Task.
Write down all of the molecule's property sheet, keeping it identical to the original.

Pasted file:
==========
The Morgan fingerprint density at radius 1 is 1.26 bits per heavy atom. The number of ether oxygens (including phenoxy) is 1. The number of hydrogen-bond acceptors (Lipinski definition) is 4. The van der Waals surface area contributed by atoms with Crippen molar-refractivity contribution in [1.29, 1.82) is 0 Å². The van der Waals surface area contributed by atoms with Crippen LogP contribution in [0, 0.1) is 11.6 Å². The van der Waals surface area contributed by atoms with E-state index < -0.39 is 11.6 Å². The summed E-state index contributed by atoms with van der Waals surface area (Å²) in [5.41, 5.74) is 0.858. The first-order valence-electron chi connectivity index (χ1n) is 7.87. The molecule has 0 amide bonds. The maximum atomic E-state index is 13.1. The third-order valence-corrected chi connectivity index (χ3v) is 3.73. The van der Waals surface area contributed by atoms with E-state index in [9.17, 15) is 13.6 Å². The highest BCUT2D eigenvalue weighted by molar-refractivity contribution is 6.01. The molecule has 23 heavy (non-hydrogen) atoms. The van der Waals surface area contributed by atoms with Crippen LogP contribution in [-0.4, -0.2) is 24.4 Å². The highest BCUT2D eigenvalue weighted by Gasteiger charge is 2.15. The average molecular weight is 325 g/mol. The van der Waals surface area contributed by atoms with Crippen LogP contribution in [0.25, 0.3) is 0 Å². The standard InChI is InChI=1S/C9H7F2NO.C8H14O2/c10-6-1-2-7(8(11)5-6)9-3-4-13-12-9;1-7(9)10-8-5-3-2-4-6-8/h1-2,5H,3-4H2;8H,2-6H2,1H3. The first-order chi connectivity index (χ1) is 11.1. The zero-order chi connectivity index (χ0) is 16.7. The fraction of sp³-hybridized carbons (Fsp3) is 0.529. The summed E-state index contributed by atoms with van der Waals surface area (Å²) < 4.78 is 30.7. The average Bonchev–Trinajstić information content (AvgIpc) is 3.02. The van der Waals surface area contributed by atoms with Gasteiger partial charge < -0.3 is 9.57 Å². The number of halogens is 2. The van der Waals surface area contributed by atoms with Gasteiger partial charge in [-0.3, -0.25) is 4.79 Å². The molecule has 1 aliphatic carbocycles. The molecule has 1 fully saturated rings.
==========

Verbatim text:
The Morgan fingerprint density at radius 1 is 1.26 bits per heavy atom. The number of ether oxygens (including phenoxy) is 1. The number of hydrogen-bond acceptors (Lipinski definition) is 4. The van der Waals surface area contributed by atoms with Crippen molar-refractivity contribution in [1.29, 1.82) is 0 Å². The van der Waals surface area contributed by atoms with Crippen LogP contribution in [0, 0.1) is 11.6 Å². The van der Waals surface area contributed by atoms with E-state index < -0.39 is 11.6 Å². The summed E-state index contributed by atoms with van der Waals surface area (Å²) in [5.41, 5.74) is 0.858. The first-order valence-electron chi connectivity index (χ1n) is 7.87. The molecule has 0 amide bonds. The maximum atomic E-state index is 13.1. The third-order valence-corrected chi connectivity index (χ3v) is 3.73. The van der Waals surface area contributed by atoms with E-state index in [9.17, 15) is 13.6 Å². The highest BCUT2D eigenvalue weighted by molar-refractivity contribution is 6.01. The molecule has 23 heavy (non-hydrogen) atoms. The van der Waals surface area contributed by atoms with Crippen LogP contribution in [-0.4, -0.2) is 24.4 Å². The highest BCUT2D eigenvalue weighted by Gasteiger charge is 2.15. The average molecular weight is 325 g/mol. The van der Waals surface area contributed by atoms with Crippen LogP contribution in [0.25, 0.3) is 0 Å². The standard InChI is InChI=1S/C9H7F2NO.C8H14O2/c10-6-1-2-7(8(11)5-6)9-3-4-13-12-9;1-7(9)10-8-5-3-2-4-6-8/h1-2,5H,3-4H2;8H,2-6H2,1H3. The first-order chi connectivity index (χ1) is 11.1. The zero-order chi connectivity index (χ0) is 16.7. The fraction of sp³-hybridized carbons (Fsp3) is 0.529. The summed E-state index contributed by atoms with van der Waals surface area (Å²) < 4.78 is 30.7. The average Bonchev–Trinajstić information content (AvgIpc) is 3.02. The van der Waals surface area contributed by atoms with Gasteiger partial charge < -0.3 is 9.57 Å². The number of halogens is 2. The van der Waals surface area contributed by atoms with Gasteiger partial charge in [-0.3, -0.25) is 4.79 Å². The molecule has 1 aliphatic carbocycles. The molecule has 1 fully saturated rings.